Power of Attorney

If you’re like most people, you may not be familiar with the concept of incapacity planning. Incapacity planning is simply preparing for the time that you may be unable or unwilling to make your own day to day decisions. Estate planning encompasses incapacity planning.

When would I be incapacitated?

Incapacity refers to the time when you would be unable to manage your finances, medical decisions, and day to day affairs.

Who determines that I am incapacitated?

A court can make the competency decision during a guardianship proceeding. But, guardianships are expensive, time consuming, public, and stressful. This process, called “guardianship” or “conservatorship,” is required if you do not have appropriate incapacity planning in place.

It is preferable to have a private determination such as by a “disability panel.” You give instruction for the creation and implementation of such panel in your revocable living trust. The panel typically includes trusted family members and medical professionals.

So, I need a revocable living trust to prepare for incapacity?

In almost all cases, it would be beneficial to have disability provisions in a revocable living trust, financial power of attorney, and health care proxy. This is the three prong approach to incapacity planning.

In the revocable living trust, you provide for the determination of your disability, name disability trustees, and give instruction for your care and the management of your assets during any period of disability.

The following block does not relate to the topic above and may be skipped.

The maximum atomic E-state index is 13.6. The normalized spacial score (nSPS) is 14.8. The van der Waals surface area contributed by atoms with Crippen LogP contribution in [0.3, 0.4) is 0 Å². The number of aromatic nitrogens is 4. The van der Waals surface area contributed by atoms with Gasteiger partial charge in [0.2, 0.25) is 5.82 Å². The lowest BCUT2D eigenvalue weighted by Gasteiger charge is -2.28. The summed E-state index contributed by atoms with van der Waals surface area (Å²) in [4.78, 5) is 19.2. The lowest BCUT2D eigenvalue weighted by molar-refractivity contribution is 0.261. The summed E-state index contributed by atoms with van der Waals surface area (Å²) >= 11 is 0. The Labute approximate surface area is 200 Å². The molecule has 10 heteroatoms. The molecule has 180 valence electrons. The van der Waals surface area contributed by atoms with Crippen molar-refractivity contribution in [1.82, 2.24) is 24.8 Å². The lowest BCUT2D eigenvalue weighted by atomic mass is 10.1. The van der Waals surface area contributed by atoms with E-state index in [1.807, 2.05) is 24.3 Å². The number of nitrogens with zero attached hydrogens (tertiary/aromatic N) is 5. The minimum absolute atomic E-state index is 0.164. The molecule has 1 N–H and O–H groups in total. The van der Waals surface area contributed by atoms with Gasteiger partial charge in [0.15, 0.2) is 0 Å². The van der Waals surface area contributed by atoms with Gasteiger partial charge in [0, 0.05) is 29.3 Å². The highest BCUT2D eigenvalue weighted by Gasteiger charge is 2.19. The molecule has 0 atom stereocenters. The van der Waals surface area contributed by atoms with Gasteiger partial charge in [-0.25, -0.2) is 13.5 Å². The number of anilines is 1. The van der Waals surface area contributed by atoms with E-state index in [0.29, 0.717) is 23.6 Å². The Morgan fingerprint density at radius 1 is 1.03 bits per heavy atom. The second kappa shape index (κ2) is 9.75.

I need a power of attorney and health care proxy?

You need a financial power of attorney so your named agent can manage your assets and financial affairs and take care of your day to day business. The agent under a financial power of attorney should care about you, be highly organized, a good record keeper, and a good communicator.

You need a health care proxy so that your named agent can make health care decisions for you if you are not able to make those decisions yourself. The agent under a heath care proxy should care about you and have the ability to be assertive with medical professionals, especially doctors.

If you have any questions about incapacity planning, consult with a qualified estate planning attorney.

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